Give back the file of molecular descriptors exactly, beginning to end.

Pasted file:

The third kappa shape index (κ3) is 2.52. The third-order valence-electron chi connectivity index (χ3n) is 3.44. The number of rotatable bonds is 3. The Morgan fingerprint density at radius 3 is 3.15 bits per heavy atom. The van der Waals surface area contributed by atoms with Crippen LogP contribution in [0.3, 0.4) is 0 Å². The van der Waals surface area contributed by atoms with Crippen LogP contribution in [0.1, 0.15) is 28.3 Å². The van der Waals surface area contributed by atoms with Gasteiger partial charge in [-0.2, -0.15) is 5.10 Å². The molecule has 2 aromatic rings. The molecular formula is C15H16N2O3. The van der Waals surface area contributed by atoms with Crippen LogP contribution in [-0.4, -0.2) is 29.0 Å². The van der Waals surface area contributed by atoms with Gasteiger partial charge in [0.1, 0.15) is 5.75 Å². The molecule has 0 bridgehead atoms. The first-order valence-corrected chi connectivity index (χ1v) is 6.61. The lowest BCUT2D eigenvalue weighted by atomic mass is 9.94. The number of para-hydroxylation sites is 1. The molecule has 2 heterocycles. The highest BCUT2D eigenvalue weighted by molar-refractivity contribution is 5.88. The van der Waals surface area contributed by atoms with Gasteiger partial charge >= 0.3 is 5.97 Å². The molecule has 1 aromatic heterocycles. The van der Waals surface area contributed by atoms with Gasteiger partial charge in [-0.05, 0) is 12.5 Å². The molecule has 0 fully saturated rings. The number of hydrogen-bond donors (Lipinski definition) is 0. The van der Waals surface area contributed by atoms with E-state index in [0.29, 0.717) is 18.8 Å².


The third kappa shape index (κ3) is 2.52. The third-order valence-electron chi connectivity index (χ3n) is 3.44. The number of rotatable bonds is 3. The Morgan fingerprint density at radius 3 is 3.15 bits per heavy atom. The van der Waals surface area contributed by atoms with Crippen LogP contribution in [0.3, 0.4) is 0 Å². The van der Waals surface area contributed by atoms with Crippen LogP contribution in [0.1, 0.15) is 28.3 Å². The van der Waals surface area contributed by atoms with Gasteiger partial charge in [-0.2, -0.15) is 5.10 Å². The molecule has 2 aromatic rings. The molecular formula is C15H16N2O3. The van der Waals surface area contributed by atoms with Crippen LogP contribution in [-0.4, -0.2) is 29.0 Å². The van der Waals surface area contributed by atoms with Gasteiger partial charge in [0.1, 0.15) is 5.75 Å². The molecule has 0 bridgehead atoms. The first-order valence-corrected chi connectivity index (χ1v) is 6.61. The lowest BCUT2D eigenvalue weighted by atomic mass is 9.94. The number of para-hydroxylation sites is 1. The molecule has 2 heterocycles. The highest BCUT2D eigenvalue weighted by molar-refractivity contribution is 5.88. The van der Waals surface area contributed by atoms with Gasteiger partial charge >= 0.3 is 5.97 Å². The molecule has 1 aromatic heterocycles. The van der Waals surface area contributed by atoms with Gasteiger partial charge in [-0.05, 0) is 12.5 Å². The molecule has 0 fully saturated rings. The number of hydrogen-bond donors (Lipinski definition) is 0. The van der Waals surface area contributed by atoms with E-state index in [0.29, 0.717) is 18.8 Å².